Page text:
Ukraine Flag
Graphic ©2022 by Brian Cohen.

How the Russian Invasion of Ukraine is Affecting Travel February 28 2022

This conflict makes no cents.

Since this article was posted yesterday, several new developments have occurred in travel as a result of the invasion of Ukraine by Russia — starting with the Russian ruble significantly losing its value as it plummeted to a new record low exchange rate against the United States dollar as well as other currencies around the world.

How the Russian Invasion of Ukraine is Affecting Travel February 28 2022

Coins penny dime nickel
Photograph ©2020 by Brian Cohen.

Additionally, a number of countries and territories have been banned by the government of Russia from using its airspace — including:

  • Albania
  • Anguilla — which is an overseas territory of the United Kingdom
  • Austria
  • Belgium
  • British Virgin Islands
  • Bulgaria
  • Canada
  • Croatia
  • Cyprus
  • Czech Republic
  • Denmark — including Greenland and the Faroe Islands
  • Estonia
  • Finland
  • France
  • Germany
  • Gibraltar
  • Greece
  • Hungary
  • Iceland
  • Ireland
  • Italy
  • Jersey
  • Latvia
  • Lithuania
  • Luxembourg
  • Malta
  • Netherlands
  • Norway
  • Poland
  • Portugal
  • Romania
  • Slovakia
  • Slovenia
  • Spain
  • Sweden
  • United Kingdom

As a result, a number of airlines have had to either cancel flight routes — or extend the duration of their time.

Photograph ©2018 by Brian Cohen.

“Due to the closure of Russian airspace, we are evaluating alternative routings for some of our flights to Japan, Korea and China. So far, we have cancelled flights to these destinations until 6 March 2022, and cancelled all flights to Russia until 28 May 2022”, according to this statement which was posted at the official Internet web site of Finnair. “We will communicate on further cancellations of our flights to Japan, China and Korea starting from the end of this week, once the routing plans have been finalised.”

The flag carrier of Finland will continue flying airplanes from Helsinki to Bangkok, Phuket, Singapore, and Delhi; and from Stockholm Arlanda to Phuket — but the avoidance of using the airspace over Russia will increase the travel time of those flights by approximately one hour.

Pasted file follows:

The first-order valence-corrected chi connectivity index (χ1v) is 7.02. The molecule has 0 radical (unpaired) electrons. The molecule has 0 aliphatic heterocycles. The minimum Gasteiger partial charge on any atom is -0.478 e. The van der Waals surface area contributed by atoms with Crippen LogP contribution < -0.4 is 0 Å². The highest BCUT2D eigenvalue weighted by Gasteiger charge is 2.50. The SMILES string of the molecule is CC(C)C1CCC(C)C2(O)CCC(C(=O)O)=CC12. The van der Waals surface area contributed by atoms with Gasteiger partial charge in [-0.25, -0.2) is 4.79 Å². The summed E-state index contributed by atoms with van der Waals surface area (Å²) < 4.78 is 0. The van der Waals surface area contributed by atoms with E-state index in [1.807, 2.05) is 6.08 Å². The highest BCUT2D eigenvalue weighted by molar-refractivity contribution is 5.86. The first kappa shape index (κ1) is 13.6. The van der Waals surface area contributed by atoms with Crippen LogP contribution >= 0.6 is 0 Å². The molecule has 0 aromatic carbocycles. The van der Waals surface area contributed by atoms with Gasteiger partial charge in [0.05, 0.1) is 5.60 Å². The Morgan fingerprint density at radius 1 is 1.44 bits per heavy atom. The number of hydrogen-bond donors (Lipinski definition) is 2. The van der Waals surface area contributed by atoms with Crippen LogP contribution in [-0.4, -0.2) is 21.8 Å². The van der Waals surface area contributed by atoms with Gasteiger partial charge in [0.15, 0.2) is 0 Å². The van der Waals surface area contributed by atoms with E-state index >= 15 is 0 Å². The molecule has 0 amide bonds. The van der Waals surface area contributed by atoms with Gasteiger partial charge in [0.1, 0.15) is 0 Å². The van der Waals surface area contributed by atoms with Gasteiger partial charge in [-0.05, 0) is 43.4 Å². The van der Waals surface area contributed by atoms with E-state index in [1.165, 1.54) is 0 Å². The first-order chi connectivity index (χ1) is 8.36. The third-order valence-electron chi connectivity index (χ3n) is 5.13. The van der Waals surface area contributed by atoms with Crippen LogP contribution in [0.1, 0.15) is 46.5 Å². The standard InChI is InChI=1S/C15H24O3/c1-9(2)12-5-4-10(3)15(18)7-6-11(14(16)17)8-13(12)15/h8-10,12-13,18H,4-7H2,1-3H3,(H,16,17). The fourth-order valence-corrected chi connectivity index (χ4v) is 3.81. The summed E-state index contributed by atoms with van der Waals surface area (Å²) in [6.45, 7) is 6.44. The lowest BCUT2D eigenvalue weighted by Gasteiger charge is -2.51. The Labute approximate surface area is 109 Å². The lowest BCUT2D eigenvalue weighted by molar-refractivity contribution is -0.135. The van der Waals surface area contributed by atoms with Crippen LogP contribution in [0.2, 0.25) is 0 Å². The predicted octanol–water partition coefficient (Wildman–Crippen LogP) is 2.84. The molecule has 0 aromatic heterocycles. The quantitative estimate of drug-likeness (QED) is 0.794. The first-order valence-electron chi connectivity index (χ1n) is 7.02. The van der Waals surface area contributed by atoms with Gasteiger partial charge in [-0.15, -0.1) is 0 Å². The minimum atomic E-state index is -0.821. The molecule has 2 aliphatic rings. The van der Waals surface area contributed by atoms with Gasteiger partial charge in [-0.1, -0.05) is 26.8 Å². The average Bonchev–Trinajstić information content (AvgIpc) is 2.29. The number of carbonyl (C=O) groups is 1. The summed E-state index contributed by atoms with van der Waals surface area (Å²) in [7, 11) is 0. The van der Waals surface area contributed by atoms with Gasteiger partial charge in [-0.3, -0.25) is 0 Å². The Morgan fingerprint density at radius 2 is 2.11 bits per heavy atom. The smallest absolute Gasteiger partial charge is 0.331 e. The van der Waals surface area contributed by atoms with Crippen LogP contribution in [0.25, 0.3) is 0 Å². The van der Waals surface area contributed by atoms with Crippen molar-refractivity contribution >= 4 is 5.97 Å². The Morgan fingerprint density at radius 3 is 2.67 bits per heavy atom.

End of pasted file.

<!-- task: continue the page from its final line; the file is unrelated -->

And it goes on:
“Air France is maintaining its routes to China, South Korea and Japan by adapting its flight plans. Its flight schedule to and from Asia is up to date until 2 March 2022”, according to this statement which was posted at the official Internet web site of the flag carrier of France.

Flight routes to and from China, South Korea, and Japan — as well as to and from Kyiv, Moscow, and Saint Petersburg — have been temporarily suspended by KLM Royal Dutch Airlines, which is the flag carrier of the Netherlands.

KLM Royal Dutch Airlines
Photograph ©2017 by Brian Cohen.

At the time this article was written, a number of official Internet web sites of Russia and its government were either down or inaccessible.

“There are other travel avenues that are affected by this war”, according to this comment which was posted by DaninMCI, who is a reader of The Gate. “Cruise ships are canceling ports of call and cruises to St. Petersburg (which is a popular destination) have been canceled. The US State Department travel advisories aren’t up to date and still just show everything red due to covid but travel to Poland, Romania, and Finland is not advised. Turkey has closed the Dardenelles and Bosphorus, per the 1936 Montreux convention agreements, to Russian and Ukrainian ships. Train traffic in Eastern Europe is disrupted in places and borders are becoming more strict including restrictions on males leaving Ukraine as refugees while males are being admitted into Ukraine with proper documents. It’s a very dynamic situation somewhat more like WW1 than WW2 in some ways. Look for signs in China, Syria, Iran, Israel, India, Pakistan and Belarus for possible expansion of hostilities.”

Reports have been circulating from multiple media sources that Belarus is joining forces with Russia against Ukraine — but those reports have yet to be confirmed at the time this article was written. The airspace over that country — as well as that over Moldova — was reportedly closed to commercial air traffic.

How the Russian Invasion of Ukraine is Affecting Travel February 27 2022

The airspace over Ukraine was closed to commercial air traffic due to the invasion of armed forces from Russia, which occurred on the morning of Thursday, February 24, 2022. Airlines scrambled to adapt and alter any routes which flew over the country.

The Bureau of Consular Affairs of the Department of State of the United States issued an official notice pertaining to the crisis in Ukraine — which includes recommended areas of land border crossings to neighboring countries — and the Treasury Department of the United States issued links to brochures pertaining to sanctions, frequently asked questions, and other important information against Russia.